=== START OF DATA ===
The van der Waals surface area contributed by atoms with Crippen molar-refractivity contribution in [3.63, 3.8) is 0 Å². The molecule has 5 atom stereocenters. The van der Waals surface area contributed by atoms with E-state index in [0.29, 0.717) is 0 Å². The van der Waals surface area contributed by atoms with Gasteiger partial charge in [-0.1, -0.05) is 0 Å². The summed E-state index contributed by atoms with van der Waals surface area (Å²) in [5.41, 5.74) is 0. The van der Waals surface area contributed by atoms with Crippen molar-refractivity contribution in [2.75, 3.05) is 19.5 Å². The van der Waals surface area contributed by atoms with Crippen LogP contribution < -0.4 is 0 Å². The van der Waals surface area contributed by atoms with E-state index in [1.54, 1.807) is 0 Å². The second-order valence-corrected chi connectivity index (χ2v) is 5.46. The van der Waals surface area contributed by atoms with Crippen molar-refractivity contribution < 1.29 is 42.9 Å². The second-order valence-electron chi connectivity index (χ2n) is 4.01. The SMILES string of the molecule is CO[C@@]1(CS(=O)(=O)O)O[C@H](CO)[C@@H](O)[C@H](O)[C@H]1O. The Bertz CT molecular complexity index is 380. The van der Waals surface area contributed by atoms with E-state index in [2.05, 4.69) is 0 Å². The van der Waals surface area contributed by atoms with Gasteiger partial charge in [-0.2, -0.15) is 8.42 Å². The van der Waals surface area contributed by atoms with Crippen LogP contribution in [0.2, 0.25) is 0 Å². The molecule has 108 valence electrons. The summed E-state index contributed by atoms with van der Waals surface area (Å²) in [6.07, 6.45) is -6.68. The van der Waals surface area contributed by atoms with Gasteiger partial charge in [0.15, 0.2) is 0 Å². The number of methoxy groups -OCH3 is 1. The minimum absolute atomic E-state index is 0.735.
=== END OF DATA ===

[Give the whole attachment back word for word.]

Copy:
The van der Waals surface area contributed by atoms with Crippen molar-refractivity contribution in [3.63, 3.8) is 0 Å². The molecule has 5 atom stereocenters. The van der Waals surface area contributed by atoms with E-state index in [0.29, 0.717) is 0 Å². The van der Waals surface area contributed by atoms with Gasteiger partial charge in [-0.1, -0.05) is 0 Å². The summed E-state index contributed by atoms with van der Waals surface area (Å²) in [5.41, 5.74) is 0. The van der Waals surface area contributed by atoms with Crippen molar-refractivity contribution in [2.75, 3.05) is 19.5 Å². The van der Waals surface area contributed by atoms with Crippen LogP contribution < -0.4 is 0 Å². The van der Waals surface area contributed by atoms with E-state index in [1.54, 1.807) is 0 Å². The second-order valence-corrected chi connectivity index (χ2v) is 5.46. The van der Waals surface area contributed by atoms with Crippen molar-refractivity contribution < 1.29 is 42.9 Å². The second-order valence-electron chi connectivity index (χ2n) is 4.01. The SMILES string of the molecule is CO[C@@]1(CS(=O)(=O)O)O[C@H](CO)[C@@H](O)[C@H](O)[C@H]1O. The Bertz CT molecular complexity index is 380. The van der Waals surface area contributed by atoms with E-state index in [2.05, 4.69) is 0 Å². The van der Waals surface area contributed by atoms with Gasteiger partial charge in [-0.2, -0.15) is 8.42 Å². The van der Waals surface area contributed by atoms with Crippen LogP contribution in [0.2, 0.25) is 0 Å². The molecule has 108 valence electrons. The summed E-state index contributed by atoms with van der Waals surface area (Å²) in [6.07, 6.45) is -6.68. The van der Waals surface area contributed by atoms with Gasteiger partial charge in [0.15, 0.2) is 0 Å². The number of methoxy groups -OCH3 is 1. The minimum absolute atomic E-state index is 0.735.